A team of marine archaeologists have discovered several dozen ingots scattered across the sandy sea floor near a 2,600-year-old shipwreck off the coast of Sicily. The ingots were made from orichalcum, a rare cast metal which ancient Greek philosopher Plato wrote was from the legendary city of Atlantis.
According to Discovery News, a total of 39 ingots (metal cast into rectangular blocks) were found close to shipwreck that was discovered in 1988 lying in shallow waters about 300 meters (1,000ft) off the coast of Gela in Sicily.
Sebastiano Tusa, Sicily’s superintendent of the Sea Office, told Discovery News that the precious ingots were probably being brought to Sicily from Greece or Asia Minor.
Tusa said that the discovery of orichalcum ingots, long considered a mysterious metal, is significant as “nothing similar has ever been found.” He added, “We knew orichalcum from ancient texts and a few ornamental objects.”
The name orichalcum derives from the Greek word oreikhalkos, meaning literally “mountain copper” or “copper mountain”. According to Plato’s 5th century BC Critias dialogue, orichalcum was considered second only to gold in value, and was found and mined in many parts of the legendary Atlantis in ancient times.
Plato wrote that, the three outer walls of the Temple to Poseidon and Cleito on Atlantis were clad respectively with brass, tin, and the third, which encompassed the whole citadel, “flashed with the red light of orichalcum”. The interior walls, pillars and floors of the temple were completely covered in orichalcum, and the roof was variegated with gold, silver, and orichalcum. In the center of the temple stood a pillar of orichalcum, on which the laws of Poseidon and records of the first son princes of Poseidon were inscribed. (Crit. 116–119)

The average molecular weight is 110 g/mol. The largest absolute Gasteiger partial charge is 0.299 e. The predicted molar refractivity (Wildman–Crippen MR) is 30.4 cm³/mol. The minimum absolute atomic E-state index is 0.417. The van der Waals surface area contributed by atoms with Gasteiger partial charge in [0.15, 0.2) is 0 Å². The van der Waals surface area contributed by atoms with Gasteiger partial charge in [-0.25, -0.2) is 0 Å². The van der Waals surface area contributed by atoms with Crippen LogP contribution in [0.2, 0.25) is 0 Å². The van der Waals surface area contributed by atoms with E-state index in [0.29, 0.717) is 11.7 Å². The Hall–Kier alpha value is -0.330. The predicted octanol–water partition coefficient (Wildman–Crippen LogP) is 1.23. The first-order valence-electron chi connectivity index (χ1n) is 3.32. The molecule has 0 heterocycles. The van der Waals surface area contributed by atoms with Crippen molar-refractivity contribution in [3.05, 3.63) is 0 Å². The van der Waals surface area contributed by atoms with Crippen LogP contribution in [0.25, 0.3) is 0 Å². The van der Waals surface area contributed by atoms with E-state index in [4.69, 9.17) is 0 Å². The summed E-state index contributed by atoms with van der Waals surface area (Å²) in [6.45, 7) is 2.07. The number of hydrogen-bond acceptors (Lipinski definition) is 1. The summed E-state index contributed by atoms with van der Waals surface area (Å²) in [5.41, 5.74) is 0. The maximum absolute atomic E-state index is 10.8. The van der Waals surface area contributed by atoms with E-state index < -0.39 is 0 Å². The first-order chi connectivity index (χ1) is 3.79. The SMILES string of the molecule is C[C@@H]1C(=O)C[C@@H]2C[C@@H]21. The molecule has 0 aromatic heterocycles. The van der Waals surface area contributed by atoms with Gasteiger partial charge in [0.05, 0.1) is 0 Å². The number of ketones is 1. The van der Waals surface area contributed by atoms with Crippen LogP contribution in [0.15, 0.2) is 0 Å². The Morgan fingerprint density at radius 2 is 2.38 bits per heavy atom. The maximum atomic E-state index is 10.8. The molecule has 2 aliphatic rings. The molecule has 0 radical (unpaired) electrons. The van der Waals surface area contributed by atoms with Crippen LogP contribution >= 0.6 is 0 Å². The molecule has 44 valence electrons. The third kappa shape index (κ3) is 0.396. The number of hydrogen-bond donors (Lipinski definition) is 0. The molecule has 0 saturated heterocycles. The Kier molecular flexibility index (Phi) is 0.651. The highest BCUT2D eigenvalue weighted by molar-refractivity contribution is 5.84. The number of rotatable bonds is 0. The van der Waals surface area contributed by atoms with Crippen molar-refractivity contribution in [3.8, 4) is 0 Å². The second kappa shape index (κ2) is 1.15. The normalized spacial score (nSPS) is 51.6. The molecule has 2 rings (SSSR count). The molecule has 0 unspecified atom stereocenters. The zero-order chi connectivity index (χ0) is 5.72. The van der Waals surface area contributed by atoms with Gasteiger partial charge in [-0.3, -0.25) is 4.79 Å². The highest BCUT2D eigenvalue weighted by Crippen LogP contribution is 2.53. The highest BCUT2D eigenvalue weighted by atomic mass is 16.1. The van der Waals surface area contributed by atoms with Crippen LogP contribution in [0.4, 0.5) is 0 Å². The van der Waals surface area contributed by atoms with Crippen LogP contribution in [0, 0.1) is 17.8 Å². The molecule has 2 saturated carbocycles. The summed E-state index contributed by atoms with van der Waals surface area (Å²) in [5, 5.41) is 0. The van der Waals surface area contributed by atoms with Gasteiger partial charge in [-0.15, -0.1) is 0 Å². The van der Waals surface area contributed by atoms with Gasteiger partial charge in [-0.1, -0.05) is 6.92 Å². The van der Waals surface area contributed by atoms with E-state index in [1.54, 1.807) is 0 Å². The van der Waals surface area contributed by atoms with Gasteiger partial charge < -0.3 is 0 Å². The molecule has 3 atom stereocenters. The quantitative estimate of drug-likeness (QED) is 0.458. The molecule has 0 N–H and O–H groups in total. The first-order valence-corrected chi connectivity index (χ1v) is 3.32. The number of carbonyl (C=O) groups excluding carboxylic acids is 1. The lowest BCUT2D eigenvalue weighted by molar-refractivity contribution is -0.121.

For centuries, experts have hotly debated the metal’s composition and origin. According to the ancient Greeks, orichalcum was invented by Cadmus, a Greek-Phoenician mythological character. Cadmus was the founder and first king of Thebes, the acropolis of which was originally named Cadmeia in his honor.
Orichalcum has variously been held to be a gold-copper alloy, a copper-tin, or copper-zinc brass, or a metal no longer known. However, in Vergil’s Aeneid it was mentioned that the breastplate of Turnus was “stiff with gold and white orichalc” and it has been theorized that it is an alloy of gold and silver, though it is not known for certain what orichalcum was.
Orichalcum is also mentioned in the ‘Antiquities of the Jews’ (1st century AD) – Book VIII, sect. 88 by Josephus, who stated that the vessels in the Temple of Solomon were made of orichalcum (or a bronze that was like gold in beauty).
Today, some scholars suggest that orichalcum is a brass-like alloy, which was made in antiquity the process of cementation, which was achieved through the reaction of zinc ore, charcoal and copper metal in a crucible.
The latest discovery of the orichalcum ingots that had laid for nearly three millennia on the sea floor may finally unravel the mystery of the origin and composition of this enigmatic metal.
Source : ancient-origins.net